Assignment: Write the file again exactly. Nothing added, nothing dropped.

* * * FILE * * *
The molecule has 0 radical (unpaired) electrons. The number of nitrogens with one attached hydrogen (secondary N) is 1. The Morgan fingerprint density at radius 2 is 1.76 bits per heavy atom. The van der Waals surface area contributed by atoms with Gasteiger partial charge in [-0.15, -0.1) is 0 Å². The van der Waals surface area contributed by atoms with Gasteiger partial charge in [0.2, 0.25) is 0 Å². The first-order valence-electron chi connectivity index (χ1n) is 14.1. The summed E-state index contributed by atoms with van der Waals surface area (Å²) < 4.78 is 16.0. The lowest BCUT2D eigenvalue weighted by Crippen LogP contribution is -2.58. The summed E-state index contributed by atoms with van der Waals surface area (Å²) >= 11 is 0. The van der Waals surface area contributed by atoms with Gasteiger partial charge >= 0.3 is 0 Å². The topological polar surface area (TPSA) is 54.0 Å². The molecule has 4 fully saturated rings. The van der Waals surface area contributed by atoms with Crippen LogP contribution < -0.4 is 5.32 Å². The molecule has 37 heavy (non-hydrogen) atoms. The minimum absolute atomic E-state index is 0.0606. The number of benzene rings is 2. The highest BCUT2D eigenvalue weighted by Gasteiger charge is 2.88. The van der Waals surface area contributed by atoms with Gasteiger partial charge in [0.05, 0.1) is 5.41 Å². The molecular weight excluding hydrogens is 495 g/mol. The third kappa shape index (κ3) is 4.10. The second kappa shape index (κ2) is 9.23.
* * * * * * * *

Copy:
The molecule has 0 radical (unpaired) electrons. The number of nitrogens with one attached hydrogen (secondary N) is 1. The Morgan fingerprint density at radius 2 is 1.76 bits per heavy atom. The van der Waals surface area contributed by atoms with Gasteiger partial charge in [-0.15, -0.1) is 0 Å². The van der Waals surface area contributed by atoms with Gasteiger partial charge in [0.2, 0.25) is 0 Å². The first-order valence-electron chi connectivity index (χ1n) is 14.1. The summed E-state index contributed by atoms with van der Waals surface area (Å²) < 4.78 is 16.0. The lowest BCUT2D eigenvalue weighted by Crippen LogP contribution is -2.58. The summed E-state index contributed by atoms with van der Waals surface area (Å²) >= 11 is 0. The van der Waals surface area contributed by atoms with Gasteiger partial charge >= 0.3 is 0 Å². The topological polar surface area (TPSA) is 54.0 Å². The molecule has 4 fully saturated rings. The van der Waals surface area contributed by atoms with Crippen LogP contribution < -0.4 is 5.32 Å². The molecule has 37 heavy (non-hydrogen) atoms. The minimum absolute atomic E-state index is 0.0606. The number of benzene rings is 2. The highest BCUT2D eigenvalue weighted by Gasteiger charge is 2.88. The van der Waals surface area contributed by atoms with Gasteiger partial charge in [0.05, 0.1) is 5.41 Å². The molecular weight excluding hydrogens is 495 g/mol. The third kappa shape index (κ3) is 4.10. The second kappa shape index (κ2) is 9.23.